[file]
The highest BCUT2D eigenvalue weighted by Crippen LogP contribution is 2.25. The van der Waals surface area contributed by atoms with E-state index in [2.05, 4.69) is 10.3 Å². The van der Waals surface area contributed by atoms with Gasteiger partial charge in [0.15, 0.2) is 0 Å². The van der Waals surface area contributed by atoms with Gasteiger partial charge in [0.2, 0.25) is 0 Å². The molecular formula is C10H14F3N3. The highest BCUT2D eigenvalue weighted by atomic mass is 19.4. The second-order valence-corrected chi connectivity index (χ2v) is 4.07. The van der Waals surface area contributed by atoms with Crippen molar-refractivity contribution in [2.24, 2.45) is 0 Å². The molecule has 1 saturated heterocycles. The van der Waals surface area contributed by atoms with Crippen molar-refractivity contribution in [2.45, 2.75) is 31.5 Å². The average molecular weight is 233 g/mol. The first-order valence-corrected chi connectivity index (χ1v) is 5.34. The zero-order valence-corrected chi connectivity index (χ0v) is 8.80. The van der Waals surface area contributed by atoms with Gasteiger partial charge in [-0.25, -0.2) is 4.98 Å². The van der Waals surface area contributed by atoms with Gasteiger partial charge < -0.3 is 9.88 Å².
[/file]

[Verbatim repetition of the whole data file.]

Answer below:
The highest BCUT2D eigenvalue weighted by Crippen LogP contribution is 2.25. The van der Waals surface area contributed by atoms with E-state index in [2.05, 4.69) is 10.3 Å². The van der Waals surface area contributed by atoms with Gasteiger partial charge in [0.15, 0.2) is 0 Å². The van der Waals surface area contributed by atoms with Gasteiger partial charge in [0.2, 0.25) is 0 Å². The molecular formula is C10H14F3N3. The highest BCUT2D eigenvalue weighted by atomic mass is 19.4. The second-order valence-corrected chi connectivity index (χ2v) is 4.07. The van der Waals surface area contributed by atoms with Crippen molar-refractivity contribution in [2.24, 2.45) is 0 Å². The molecule has 1 saturated heterocycles. The van der Waals surface area contributed by atoms with Crippen molar-refractivity contribution in [2.45, 2.75) is 31.5 Å². The average molecular weight is 233 g/mol. The first-order valence-corrected chi connectivity index (χ1v) is 5.34. The zero-order valence-corrected chi connectivity index (χ0v) is 8.80. The van der Waals surface area contributed by atoms with Gasteiger partial charge in [-0.25, -0.2) is 4.98 Å². The van der Waals surface area contributed by atoms with Gasteiger partial charge < -0.3 is 9.88 Å².